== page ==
Sensors 2009, 9(9), 7498-7508; doi:10.3390/s90907498
Received: 5 August 2009 / Revised: 15 September 2009 / Accepted: 18 September 2009 / Published: 18 September 2009
Cited by 2 | PDF Full-text (596 KB) | HTML Full-text | XML Full-text
Abstract
Very often, high-temperature operated gas sensors are cross-sensitive to oxygen and/or they cannot be operated in oxygen-deficient (rich) atmospheres. For instance, some metal oxides like Ga2O3 or doped SrTiO3 are excellent materials for conductometric hydrocarbon detection in the rough
[...] Read more.
Very often, high-temperature operated gas sensors are cross-sensitive to oxygen and/or they cannot be operated in oxygen-deficient (rich) atmospheres. For instance, some metal oxides like Ga2O3 or doped SrTiO3 are excellent materials for conductometric hydrocarbon detection in the rough atmosphere of automotive exhausts, but have to be operated preferably at a constant oxygen concentration. We propose a modular sensor platform that combines a conductometric two-sensor-setup with an electrochemical pumping cell made of YSZ to establish a constant oxygen concentration in the ambient of the conductometric sensor film. In this paper, the platform is introduced, the two-sensor-setup is integrated into this new design, and sensing performance is characterized. Such a platform can be used for other sensor principles as well. Full article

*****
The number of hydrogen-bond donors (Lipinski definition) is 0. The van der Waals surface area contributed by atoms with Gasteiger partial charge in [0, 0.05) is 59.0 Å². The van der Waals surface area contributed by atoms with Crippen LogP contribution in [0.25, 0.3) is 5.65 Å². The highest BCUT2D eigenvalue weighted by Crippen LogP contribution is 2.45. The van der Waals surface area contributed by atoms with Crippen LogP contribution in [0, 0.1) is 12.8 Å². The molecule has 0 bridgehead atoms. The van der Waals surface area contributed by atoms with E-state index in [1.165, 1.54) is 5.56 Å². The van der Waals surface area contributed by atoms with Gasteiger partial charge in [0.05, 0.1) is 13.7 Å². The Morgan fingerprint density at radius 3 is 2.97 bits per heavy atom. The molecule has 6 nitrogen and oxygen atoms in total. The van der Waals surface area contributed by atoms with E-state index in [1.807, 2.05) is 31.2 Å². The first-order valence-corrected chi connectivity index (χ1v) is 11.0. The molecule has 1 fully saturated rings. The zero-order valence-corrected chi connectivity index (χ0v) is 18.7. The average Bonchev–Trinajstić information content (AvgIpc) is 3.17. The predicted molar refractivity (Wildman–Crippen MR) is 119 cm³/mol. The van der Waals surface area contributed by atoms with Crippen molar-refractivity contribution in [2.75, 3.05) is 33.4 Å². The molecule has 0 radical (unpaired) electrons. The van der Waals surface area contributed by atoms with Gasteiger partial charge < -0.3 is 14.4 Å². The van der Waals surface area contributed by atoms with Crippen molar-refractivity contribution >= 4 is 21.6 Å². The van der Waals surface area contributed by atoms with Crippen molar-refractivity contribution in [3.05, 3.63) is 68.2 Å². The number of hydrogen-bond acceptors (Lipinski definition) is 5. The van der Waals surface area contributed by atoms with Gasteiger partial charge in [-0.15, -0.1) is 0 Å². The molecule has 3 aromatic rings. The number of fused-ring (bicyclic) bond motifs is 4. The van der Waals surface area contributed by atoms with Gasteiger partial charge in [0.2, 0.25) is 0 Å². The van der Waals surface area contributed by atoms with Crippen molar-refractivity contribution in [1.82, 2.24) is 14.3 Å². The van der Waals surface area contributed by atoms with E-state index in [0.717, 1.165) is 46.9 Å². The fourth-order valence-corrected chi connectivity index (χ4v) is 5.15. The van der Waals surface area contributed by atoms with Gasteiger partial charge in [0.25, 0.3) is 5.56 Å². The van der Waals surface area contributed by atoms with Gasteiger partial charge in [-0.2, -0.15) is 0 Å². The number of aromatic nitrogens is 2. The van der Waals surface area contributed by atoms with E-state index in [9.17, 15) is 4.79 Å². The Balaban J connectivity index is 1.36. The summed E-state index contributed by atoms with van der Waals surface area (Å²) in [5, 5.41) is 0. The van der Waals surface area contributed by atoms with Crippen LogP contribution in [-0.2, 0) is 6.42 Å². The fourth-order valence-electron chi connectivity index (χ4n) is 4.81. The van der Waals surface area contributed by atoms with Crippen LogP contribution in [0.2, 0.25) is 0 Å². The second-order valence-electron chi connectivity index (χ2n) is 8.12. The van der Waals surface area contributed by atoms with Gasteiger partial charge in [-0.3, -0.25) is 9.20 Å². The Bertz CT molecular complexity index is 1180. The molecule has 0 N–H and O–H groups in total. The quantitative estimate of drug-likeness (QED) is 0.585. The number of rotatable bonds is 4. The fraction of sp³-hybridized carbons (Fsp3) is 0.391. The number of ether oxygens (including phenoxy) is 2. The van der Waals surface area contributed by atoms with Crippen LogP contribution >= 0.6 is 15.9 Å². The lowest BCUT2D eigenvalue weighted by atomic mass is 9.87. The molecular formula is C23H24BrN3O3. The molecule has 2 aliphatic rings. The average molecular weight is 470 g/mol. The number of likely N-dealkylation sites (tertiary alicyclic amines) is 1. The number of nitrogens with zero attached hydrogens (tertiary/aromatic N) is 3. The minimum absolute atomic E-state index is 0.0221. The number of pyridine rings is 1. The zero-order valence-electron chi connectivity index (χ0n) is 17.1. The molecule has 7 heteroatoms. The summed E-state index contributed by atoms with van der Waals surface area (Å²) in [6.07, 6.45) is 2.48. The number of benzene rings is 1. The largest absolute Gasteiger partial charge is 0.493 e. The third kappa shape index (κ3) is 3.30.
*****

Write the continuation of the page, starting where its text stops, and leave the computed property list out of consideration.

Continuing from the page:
(This article belongs to the Special Issue Gas Sensors 2009)
Open AccessArticle The Effects of Two Thick Film Deposition Methods on Tin Dioxide Gas Sensor Performance
Sensors 2009, 9(9), 6853-6868; doi:10.3390/s90906853
Received: 30 June 2009 / Revised: 26 August 2009 / Accepted: 27 August 2009 / Published: 31 August 2009
Cited by 7 | PDF Full-text (1210 KB) | HTML Full-text | XML Full-text
Abstract
This work demonstrates the variability in performance between SnO2 thick film gas sensors prepared using two types of film deposition methods. SnO2 powders were deposited on sensor platforms with and without the use of binders. Three commonly utilized binder recipes were
[...] Read more.